So I have a part of the energy eigenvalue equation that look like this: $$ \delta(\hat{x})|n\rangle $$

Where n is the energy basis of the Hamiltonian I'm considering. To deal with this, I tried projecting onto a complete set of position states and I obtained:

$$ \int^{\infty}_{-\infty}|x\rangle\langle x|\delta(\hat{x})|n\rangle dx $$

Which becomes:

$$ \int^{\infty}_{-\infty}\delta(x) \phi_n(x) |x\rangle dx $$

Where $\phi_n(x)$ is the position representation of the energy eigenstate.

And this is where I am getting confused. Obviously with the delta function we should be able to collapse the integral, evaluating $\phi_n(x)$ at zero, but I am confused about what to do with the other ket, or if there is anything I can do with it. I would love to be able to move it outside of the integral, but I don't know if there is any justification in that.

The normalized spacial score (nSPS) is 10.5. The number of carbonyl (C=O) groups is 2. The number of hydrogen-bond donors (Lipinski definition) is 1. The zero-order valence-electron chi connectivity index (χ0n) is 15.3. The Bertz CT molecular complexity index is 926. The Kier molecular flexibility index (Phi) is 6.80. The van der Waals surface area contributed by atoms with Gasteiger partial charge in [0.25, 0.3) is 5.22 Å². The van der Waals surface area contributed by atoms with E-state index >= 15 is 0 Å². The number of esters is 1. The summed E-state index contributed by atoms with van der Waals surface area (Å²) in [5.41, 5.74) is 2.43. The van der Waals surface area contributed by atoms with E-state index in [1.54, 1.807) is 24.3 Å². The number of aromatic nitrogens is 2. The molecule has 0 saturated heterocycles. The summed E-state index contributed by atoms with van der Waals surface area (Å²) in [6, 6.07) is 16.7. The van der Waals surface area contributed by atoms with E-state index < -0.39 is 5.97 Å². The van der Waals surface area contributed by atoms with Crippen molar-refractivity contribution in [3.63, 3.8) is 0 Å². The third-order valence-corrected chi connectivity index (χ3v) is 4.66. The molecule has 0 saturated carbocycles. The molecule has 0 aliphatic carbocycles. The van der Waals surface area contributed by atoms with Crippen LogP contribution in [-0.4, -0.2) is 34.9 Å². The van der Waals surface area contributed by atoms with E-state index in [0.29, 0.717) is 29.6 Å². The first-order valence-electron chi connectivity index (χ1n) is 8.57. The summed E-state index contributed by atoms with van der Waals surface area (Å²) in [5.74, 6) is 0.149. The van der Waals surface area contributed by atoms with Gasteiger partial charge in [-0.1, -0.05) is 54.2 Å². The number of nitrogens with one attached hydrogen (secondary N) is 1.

• $\begingroup$ It's late and I'm tired but isn't the final integral just a scaled position eigenstate for $x=0$? $\phi_n(0)|x=0\rangle $ $\endgroup$ – Alfred Centauri Sep 16 '14 at 1:36

As Alfred Centauri said, I don't know that there's much more to do here than to say

$$ \int^{\infty}_{-\infty} dx \ \delta(x) \phi_n(x) |x\rangle = \phi_n(0) |x=0\rangle $$

You could instead write this as $$ \sum_m \phi_n(0) |m\rangle \langle m |x=0\rangle = \phi_n(0) \sum_m \phi^*_m(0) |m\rangle $$


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